The electronic viewfinder (EVF) is large, impressively so, and with 0.8x magnification is larger than any full-frame Digital SLR or Mirrorless camera. With a very high resolution of 4.4m dots and a clear display it makes this the most enjoyable way to use the camera rather than using the touchscreen on the rear. There is a built-in eye-detection sensor to automatically switch between the EVF and rear screen, however there was a slight, but noticeable, delay while you wait for the camera to switch over to the EVF when you hold it up to your eye. There is also dioptre adjustment.

Leica SL Typ601 4.4million dot EVF

You're unlikely to mistake it for an optical viewfinder due to the dynamic range visible to your eyes. The EVF is has high levels of contrast, aalthough black appears as very slightly grey. Colours aren't as accurate as real life, with overly saturated colours, and there is a slight difference between the colours displayed in the EVF and the screen. There are options to adjust the eye sensor sensitivity, and LCD brightness, but no option to adjust the colour of the EVF or screen. 

One of the major benefits of an electronic viewfinder rather than an optical viewfinder, is the ability to see in low light. It's also possible to see the scene as the camera is seeing it, without first having to take the photo.

Leica SL Typ601 (11)

The control system is strangely intuitive despite having 4 unlabelled buttons on the side of the screen. The rear control wheel can be used to change settings such as the shutter speed or alternatively you can push it in to change the camera's mode. The top control wheel also changes settings or alternatively in playback can be used to zoom into the photo. There is a small joystick on the back that you use to scroll through the menus and options, and it can be pushed in as a button.  

On top of the camera is the LCD display that shows camera settings, and automatically illuminates in blue when you are in a dark environment. There is a flash hot-shoe, an unlabelled button that switches between photo and video modes, as well as a video record button, command wheel, and shutter release button. On the far left is the Wi-Fi / GPS transmitter / receiver. 

Leica SL Typ601 (12)

The menus are clear and easy to understand, although you can't use the touch screen to scroll through the menus or select items, instead you need to use the joystick and / or the scroll wheels. 

There are 37 or 49 focus points available, and these cover a fairly wide area of the screen. There is an AF detection range from -4EV and a built in focus assist lamp helps the camera focus in low-light. You can use the touch-screen to select the focus point from these.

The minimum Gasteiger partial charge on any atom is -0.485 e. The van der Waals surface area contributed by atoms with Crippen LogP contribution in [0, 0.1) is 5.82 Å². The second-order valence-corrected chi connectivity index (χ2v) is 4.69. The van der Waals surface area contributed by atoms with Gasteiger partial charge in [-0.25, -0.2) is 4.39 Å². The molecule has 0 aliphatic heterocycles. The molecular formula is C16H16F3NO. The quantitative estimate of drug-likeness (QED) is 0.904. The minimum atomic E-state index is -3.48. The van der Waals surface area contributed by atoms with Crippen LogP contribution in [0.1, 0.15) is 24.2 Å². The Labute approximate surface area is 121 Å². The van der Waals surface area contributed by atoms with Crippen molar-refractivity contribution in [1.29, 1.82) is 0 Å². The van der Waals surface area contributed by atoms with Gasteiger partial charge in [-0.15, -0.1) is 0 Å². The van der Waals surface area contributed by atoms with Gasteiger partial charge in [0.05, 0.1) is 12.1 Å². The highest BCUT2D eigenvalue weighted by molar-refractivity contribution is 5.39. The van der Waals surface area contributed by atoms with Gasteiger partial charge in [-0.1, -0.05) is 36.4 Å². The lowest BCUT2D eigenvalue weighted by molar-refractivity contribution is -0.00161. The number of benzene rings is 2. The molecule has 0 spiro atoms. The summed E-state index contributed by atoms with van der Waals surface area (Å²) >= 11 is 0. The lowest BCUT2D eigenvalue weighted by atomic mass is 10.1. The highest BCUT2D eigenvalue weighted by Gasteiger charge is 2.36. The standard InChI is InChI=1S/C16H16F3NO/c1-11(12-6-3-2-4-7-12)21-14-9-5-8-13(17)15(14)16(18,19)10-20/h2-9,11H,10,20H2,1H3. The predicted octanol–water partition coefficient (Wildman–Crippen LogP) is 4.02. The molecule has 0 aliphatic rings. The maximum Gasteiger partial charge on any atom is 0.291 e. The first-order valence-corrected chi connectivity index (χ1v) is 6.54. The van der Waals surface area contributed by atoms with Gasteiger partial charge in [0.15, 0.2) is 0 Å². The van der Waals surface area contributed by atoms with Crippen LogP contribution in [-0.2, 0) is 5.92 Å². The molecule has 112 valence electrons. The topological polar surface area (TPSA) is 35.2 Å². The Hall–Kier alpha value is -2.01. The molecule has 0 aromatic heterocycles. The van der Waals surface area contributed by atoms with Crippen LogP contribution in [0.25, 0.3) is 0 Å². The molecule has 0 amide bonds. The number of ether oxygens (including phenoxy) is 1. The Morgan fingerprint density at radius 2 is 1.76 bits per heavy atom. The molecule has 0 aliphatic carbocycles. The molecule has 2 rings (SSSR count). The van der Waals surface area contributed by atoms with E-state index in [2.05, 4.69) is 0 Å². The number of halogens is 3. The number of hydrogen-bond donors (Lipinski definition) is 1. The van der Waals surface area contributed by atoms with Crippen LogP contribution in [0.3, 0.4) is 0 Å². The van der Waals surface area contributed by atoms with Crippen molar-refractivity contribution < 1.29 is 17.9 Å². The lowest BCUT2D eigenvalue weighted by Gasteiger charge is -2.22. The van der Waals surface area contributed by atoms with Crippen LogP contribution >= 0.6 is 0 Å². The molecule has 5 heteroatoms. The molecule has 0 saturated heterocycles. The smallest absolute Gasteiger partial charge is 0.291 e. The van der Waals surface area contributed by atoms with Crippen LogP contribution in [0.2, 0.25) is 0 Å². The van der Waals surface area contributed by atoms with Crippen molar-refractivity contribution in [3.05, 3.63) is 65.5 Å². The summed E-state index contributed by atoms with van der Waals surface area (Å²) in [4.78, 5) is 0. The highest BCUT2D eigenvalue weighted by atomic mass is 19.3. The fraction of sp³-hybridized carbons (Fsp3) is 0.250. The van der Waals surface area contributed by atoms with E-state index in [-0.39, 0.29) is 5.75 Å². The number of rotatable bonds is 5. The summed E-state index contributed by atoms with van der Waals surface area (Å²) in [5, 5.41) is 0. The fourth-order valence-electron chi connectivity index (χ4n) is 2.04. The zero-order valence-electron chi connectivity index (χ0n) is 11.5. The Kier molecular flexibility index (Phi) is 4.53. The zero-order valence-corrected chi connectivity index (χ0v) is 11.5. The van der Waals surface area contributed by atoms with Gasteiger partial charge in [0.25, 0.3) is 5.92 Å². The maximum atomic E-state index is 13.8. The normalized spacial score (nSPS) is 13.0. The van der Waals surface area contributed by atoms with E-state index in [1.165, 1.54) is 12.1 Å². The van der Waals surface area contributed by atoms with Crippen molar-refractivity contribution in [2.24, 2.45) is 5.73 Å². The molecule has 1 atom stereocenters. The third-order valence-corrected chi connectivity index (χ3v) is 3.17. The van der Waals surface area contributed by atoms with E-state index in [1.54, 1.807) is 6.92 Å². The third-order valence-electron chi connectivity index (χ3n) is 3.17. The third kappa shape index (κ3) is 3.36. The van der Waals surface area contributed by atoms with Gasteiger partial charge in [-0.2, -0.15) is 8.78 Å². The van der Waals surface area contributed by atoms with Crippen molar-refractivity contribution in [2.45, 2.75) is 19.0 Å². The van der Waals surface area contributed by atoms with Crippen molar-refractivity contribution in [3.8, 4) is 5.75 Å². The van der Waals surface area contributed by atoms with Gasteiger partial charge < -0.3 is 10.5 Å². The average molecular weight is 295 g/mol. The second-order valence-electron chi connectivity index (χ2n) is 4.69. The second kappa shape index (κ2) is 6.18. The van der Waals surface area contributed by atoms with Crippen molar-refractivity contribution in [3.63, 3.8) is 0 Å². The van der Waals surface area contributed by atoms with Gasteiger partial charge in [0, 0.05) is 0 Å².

Leica SL Typ601 24 90mm Sony Alpha A7s Updated
Leica SL (Typ 601) with 24-90mm next to the Sony Alpha A7s.

The thing that strikes you when you first see the Leica SL is the size of the camera, which is noticeably larger than other full frame mirrorless cameras such as the Sony Alpha a7 series. It's also large in comparison to the Leica Q, which also features an FF (full-frame) sensor. The FF lenses that are available for the SL are large, noticeably so, with the 24-90mm lens weighing over 1.1kg, and it's not until the release of the 50mm f/1.4 lens in 12 months time that a smaller (native) lens will be available for the SL. You can use Leica T mount lenses, although, as these cover the APS-C sensor, it will result in a lower resolution cropped photo.

It's a shame that a compact prime lens hasn't been released at the same time to give buyers the opportunity of a more compact system. At the moment, an FF Canon 6D and prime lens is likely to give a smaller and lighter system than the SL and one of the zoom lenses.

Canon EOS 1D X Leica SL Canon EOS 6D 
158 x 163.6 x 82.7mm  147 x 104 x 39mm 144.5 x 110.5 x 71.2mm
1530g (with battery and card) 847g (with battery and card) 755g (with battery and card)
1120 shot battery life 400 shot battery life 1090 shot battery life


However, one of the major advantages of the Leica SL is the high-speed continuous shooting speed of 11fps (24mp), which puts it into competition with high-speed full frame alternatives such as the Canon EOS 1D X (18mp, 14fps) and Nikon D4s (16mp, 11fps). The 1D X and D4s (1340g with battery and card) are both significantly larger and heavier than the SL, with lower resolution sensors. 

Leica SL Typ601 (14)

Wi-Fi features - Using the Leica SL App, which is the same as the Leica Q App, you can remotely control the camera, shoot photos and video, as well as change settings and view photos for transfer to the smartphone. Setting up the connection is fairly straightforward, with the app scanning a QR code displayed on the camera.

Leica SL Typ601 (15)

Battery life - Battery life is rated at 400 shots according to Leica / CIPA test results, which is reasonable for a mirrorless camera, but low compared to Digital SLRs, and the optional battery grip will double battery life. 



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Comments


josa 6 25 Czech Republic
20 Oct 2015 8:04PM
I don't want a FF camera anymore...Sad

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pablophotographer 7 979 335
21 Oct 2015 11:40AM
Hmmm German minimalist approach, as usual.
No tilting back screen, or eyepiece yet.
Rather small back screen don't you think?
I shall wait for two things,
More improvements on the camera and more money on my bank account.
I do have lots of patience.
For those who'll get it... Enjoy it!
pablophotographer

keithh 14 25.4k 33 Wallis And Futuna
21 Oct 2015 8:19PM

Quote:400 shot battery life



Really? You wouldn't want to use those 11fps too much.
joshwa Plus
7 852 United Kingdom
26 Nov 2015 4:10PM
Full review now live.
Niknut Plus